The burned Doctors Without Borders hospital is seen after explosions in the northern Afghan city of Kunduz, Saturday, Oct. 3, 2015.(Médecins Sans Frontières via AP)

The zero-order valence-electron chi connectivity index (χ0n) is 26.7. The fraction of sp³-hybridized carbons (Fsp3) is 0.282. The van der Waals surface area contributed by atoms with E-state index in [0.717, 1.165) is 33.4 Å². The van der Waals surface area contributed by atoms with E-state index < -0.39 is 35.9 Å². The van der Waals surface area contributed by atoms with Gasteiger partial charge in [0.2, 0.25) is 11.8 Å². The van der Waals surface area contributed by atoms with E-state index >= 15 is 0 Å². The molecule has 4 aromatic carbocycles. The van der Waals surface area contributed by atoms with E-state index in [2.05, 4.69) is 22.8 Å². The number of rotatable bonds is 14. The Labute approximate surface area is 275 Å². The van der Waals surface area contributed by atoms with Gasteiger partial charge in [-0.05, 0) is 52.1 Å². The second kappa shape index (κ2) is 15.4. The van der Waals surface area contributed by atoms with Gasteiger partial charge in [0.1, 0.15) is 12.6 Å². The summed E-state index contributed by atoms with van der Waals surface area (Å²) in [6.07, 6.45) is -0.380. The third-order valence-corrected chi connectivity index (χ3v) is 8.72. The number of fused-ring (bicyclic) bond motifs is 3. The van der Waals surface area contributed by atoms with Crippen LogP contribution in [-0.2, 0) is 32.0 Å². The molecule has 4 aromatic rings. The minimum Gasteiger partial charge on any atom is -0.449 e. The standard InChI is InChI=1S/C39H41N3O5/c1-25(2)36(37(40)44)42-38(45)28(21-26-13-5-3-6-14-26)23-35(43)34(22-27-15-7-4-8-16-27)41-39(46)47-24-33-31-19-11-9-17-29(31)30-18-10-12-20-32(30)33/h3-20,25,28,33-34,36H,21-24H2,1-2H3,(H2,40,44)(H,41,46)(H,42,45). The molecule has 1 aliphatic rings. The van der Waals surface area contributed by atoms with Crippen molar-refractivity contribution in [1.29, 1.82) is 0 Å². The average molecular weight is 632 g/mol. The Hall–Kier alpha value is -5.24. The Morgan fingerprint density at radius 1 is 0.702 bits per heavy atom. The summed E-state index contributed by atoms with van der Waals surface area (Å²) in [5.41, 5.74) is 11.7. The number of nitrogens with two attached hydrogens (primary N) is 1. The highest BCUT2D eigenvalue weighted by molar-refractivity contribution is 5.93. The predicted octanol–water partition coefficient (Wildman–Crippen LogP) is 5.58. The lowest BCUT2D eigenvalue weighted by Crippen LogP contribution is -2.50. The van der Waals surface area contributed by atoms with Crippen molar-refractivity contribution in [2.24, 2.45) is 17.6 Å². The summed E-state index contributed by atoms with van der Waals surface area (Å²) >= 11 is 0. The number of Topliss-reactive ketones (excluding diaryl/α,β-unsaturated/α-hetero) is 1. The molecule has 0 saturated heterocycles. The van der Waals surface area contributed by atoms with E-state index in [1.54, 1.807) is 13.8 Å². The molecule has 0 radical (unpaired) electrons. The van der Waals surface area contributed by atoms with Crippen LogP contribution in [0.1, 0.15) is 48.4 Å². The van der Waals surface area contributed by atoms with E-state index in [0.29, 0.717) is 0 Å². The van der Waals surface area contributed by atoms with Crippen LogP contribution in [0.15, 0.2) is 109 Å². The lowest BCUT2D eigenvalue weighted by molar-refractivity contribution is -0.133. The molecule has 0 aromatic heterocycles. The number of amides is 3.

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Afghan forces who reported being under Taliban fire requested the U.S. airstrike that killed 22 people at a medical clinic in northern Afghanistan over the weekend, the top commander of American and coalition forces in Afghanistan said Monday, correcting an initial U.S. statement that the strike had been launched because U.S. forces were threatened.The strike wasn't sought by U.S. forces, Gen. John F. Campbell said at a Pentagon news conference. Asked about those procedures, Campbell said he would not discuss the rules of engagement under which U.S. forces operate.Campbell declined to provide more details, saying military probes by the U.S. as well as Afghanistan are ongoing.Campbell, whose headquarters is in Kabul, was in Washington Monday because he is testifying before two congressional committees this week. He noted that the Kunduz airstrike happened one day after a U.S. C-130 cargo plane crashed at an air base in northern Afghanistan, killing all six U.S. crew members as well as five civilian passengers.Campbell is expected to testify about his recommendations on the future of the U.S. military mission in Afghanistan.
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